As I mentioned last issue, I have a massive backlog of content to share with you, and I really do need to clear that out. The new stuff just keeps piling on, and I want to get to them as soon as I can.
That’s just the stuff that made the cut, too. You should see the reject pile.
I tend to follow a LIFO system to manage this content, but that’s just a guideline. I’ll jump around as I feel like it. Basically, I aim to pump out issues that are interesting and informative, and preferably with a good mix of topics categorically. So jumping around on the content timeline isn’t unusual. I even reject more content that made it through the initial cut, and still that backlog of good content doesn’t really shrink all that much.
Indie Author/Publishing just happens to be the largest category on my internal content to do list. That’s not a reflection of the available content out there, of course, just more of an indicator of the kind of content I spend a lot of time on.
Not that there’s a shortage of other category content on the queue — they’re nice and healthy, even with me not working them too much. If people are still wondering what’s so great about the Net, they’re really not paying attention.
Well, let’s do what we can for now to consume these tasty morsels from the Indie Author/Publishing plate. Enjoy!
11 Tips for Successfully Working With a Cover Designer
“You want a cover for your book that is attractive to the readers in your niche, category, or genre—and one that does a good job of selling your book. That’s usually going to mean hiring a professional designer.”
Author PR: Do’s and Don’ts in Pursuit of Media – Part One
“One of the fastest ways to find new readers is to get in front of an audience that someone else has already built. This includes broadcasters, podcasters, bloggers, and anyone else who has built an audience that knows, likes and trusts them.”
How To Improve Your Author Website
“Every author — independent, traditionally published, or otherwise — needs a website. A Facebook page doesn’t count, nor does a Twitter or LinkedIn profile. In today’s dynamic and competitive book market, you need a space that provides a complete picture of what you’re offering.”
Is an Aggregator Right for You?
“A publishing aggregator is a service that lets you upload your manuscript in one place, and then distributes your work to multiple channels—the retailers who sell you work, such as Apple iBooks, Kobo, Amazon, and more.”
Paying for Author Services Does Not Equate to Vanity Publishing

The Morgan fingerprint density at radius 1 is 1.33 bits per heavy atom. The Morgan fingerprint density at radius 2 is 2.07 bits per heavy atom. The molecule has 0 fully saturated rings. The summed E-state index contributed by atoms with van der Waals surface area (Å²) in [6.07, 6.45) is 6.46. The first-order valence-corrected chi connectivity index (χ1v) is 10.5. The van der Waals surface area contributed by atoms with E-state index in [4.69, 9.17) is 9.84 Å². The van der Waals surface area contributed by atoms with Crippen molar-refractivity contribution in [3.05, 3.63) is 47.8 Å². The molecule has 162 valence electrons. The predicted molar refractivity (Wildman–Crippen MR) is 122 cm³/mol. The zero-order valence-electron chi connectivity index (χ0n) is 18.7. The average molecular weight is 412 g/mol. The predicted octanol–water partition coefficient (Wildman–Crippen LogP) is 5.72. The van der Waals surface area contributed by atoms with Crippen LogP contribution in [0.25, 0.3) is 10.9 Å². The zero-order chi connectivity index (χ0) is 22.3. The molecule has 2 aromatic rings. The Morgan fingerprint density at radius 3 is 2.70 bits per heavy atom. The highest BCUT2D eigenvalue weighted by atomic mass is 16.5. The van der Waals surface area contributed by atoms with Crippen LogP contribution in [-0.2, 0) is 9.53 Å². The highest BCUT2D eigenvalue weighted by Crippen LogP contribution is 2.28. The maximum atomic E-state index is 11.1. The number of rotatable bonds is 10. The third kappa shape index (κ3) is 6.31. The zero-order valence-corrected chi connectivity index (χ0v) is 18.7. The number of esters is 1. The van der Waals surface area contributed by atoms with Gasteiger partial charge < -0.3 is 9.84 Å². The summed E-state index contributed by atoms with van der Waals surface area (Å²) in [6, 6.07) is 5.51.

“I’d like to make the case for effective deployment of paid services as essential for serious authorpreneurs. While I’m at it, I’ll explain why it’s not a black and white situation.”
Publishing is a Business: 10 Tips to Protect Your Creative Self
“Whether you plan to start your own self-publishing business or join the traditional publishing world, you need to be aware that you’re stepping into a harsh marketplace.”
Sometimes You Gotta Take a Risk
“I love [my] traditionally published books and loved writing them. But it’s pretty satisfying to see books that were rejected by my publisher actually surpassing these novels in such a short time.”
The Indie Book Publishing Industry Will Flourish
“[T]here are now literally hundreds and hundreds of new paying book promotion sites on the Internet that have started up since I did, with new ones appearing every day.”
The surprisingly simple solution to improving book exposure
“So how demoralising is it when you launch your book and it quickly disappears into the depths of Amazon’s bottomless rankings?”
Trad vs. Indie Publishing: A False Dichotomy
“Traditional or Indie/Self publishing? I’m endlessly astonished at the bitterness of the debate—which often erupts into open war—between supporters of these two camps.”
What Is Patreon And How Can Indie Authors Use It?
“Patreon is growing every day as an alternative income method for creators. But how exactly does Patreon work? And how can indie authors use it to bolster their writing income?”
Why Getting Your Books into Libraries Matters
“There are over 4,500 books published every day. And if you want a long career as a successful author, it’s not wise to assume you don’t need to take advantage of ALL the relatively free book marketing opportunities available to you.”